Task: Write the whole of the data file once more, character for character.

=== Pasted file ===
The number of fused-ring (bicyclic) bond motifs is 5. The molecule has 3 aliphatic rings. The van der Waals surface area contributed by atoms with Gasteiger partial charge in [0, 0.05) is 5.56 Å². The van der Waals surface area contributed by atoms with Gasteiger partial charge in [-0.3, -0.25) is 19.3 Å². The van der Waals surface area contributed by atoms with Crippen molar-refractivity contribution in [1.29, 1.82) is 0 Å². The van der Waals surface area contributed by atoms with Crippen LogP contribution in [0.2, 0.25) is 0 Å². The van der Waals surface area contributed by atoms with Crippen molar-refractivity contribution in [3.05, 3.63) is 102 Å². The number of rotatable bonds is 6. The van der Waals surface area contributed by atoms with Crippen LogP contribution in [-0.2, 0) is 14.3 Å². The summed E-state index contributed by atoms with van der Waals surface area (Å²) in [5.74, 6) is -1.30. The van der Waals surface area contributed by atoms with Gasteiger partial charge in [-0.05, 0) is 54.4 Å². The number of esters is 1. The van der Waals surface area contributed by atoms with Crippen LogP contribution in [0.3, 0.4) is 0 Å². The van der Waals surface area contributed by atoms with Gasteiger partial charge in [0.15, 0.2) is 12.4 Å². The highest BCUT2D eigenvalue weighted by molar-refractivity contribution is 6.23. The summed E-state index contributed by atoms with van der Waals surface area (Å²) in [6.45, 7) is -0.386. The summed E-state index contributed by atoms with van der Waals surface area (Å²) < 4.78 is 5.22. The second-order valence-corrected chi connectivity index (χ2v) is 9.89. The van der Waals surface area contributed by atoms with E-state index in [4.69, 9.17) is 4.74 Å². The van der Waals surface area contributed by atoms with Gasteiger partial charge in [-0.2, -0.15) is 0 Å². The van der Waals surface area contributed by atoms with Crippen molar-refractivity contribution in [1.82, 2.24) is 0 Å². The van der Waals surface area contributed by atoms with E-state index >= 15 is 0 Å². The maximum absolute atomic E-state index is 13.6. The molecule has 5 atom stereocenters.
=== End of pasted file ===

The number of fused-ring (bicyclic) bond motifs is 5. The molecule has 3 aliphatic rings. The van der Waals surface area contributed by atoms with Gasteiger partial charge in [0, 0.05) is 5.56 Å². The van der Waals surface area contributed by atoms with Gasteiger partial charge in [-0.3, -0.25) is 19.3 Å². The van der Waals surface area contributed by atoms with Crippen molar-refractivity contribution in [1.29, 1.82) is 0 Å². The van der Waals surface area contributed by atoms with Crippen LogP contribution in [0.2, 0.25) is 0 Å². The van der Waals surface area contributed by atoms with Crippen molar-refractivity contribution in [3.05, 3.63) is 102 Å². The number of rotatable bonds is 6. The van der Waals surface area contributed by atoms with Crippen LogP contribution in [-0.2, 0) is 14.3 Å². The summed E-state index contributed by atoms with van der Waals surface area (Å²) in [5.74, 6) is -1.30. The van der Waals surface area contributed by atoms with Gasteiger partial charge in [-0.05, 0) is 54.4 Å². The number of esters is 1. The van der Waals surface area contributed by atoms with Crippen LogP contribution in [0.3, 0.4) is 0 Å². The van der Waals surface area contributed by atoms with Gasteiger partial charge in [0.15, 0.2) is 12.4 Å². The highest BCUT2D eigenvalue weighted by molar-refractivity contribution is 6.23. The summed E-state index contributed by atoms with van der Waals surface area (Å²) in [6.45, 7) is -0.386. The summed E-state index contributed by atoms with van der Waals surface area (Å²) < 4.78 is 5.22. The second-order valence-corrected chi connectivity index (χ2v) is 9.89. The van der Waals surface area contributed by atoms with E-state index in [4.69, 9.17) is 4.74 Å². The van der Waals surface area contributed by atoms with Gasteiger partial charge in [-0.2, -0.15) is 0 Å². The van der Waals surface area contributed by atoms with Crippen molar-refractivity contribution in [1.82, 2.24) is 0 Å². The van der Waals surface area contributed by atoms with E-state index >= 15 is 0 Å². The maximum absolute atomic E-state index is 13.6. The molecule has 5 atom stereocenters.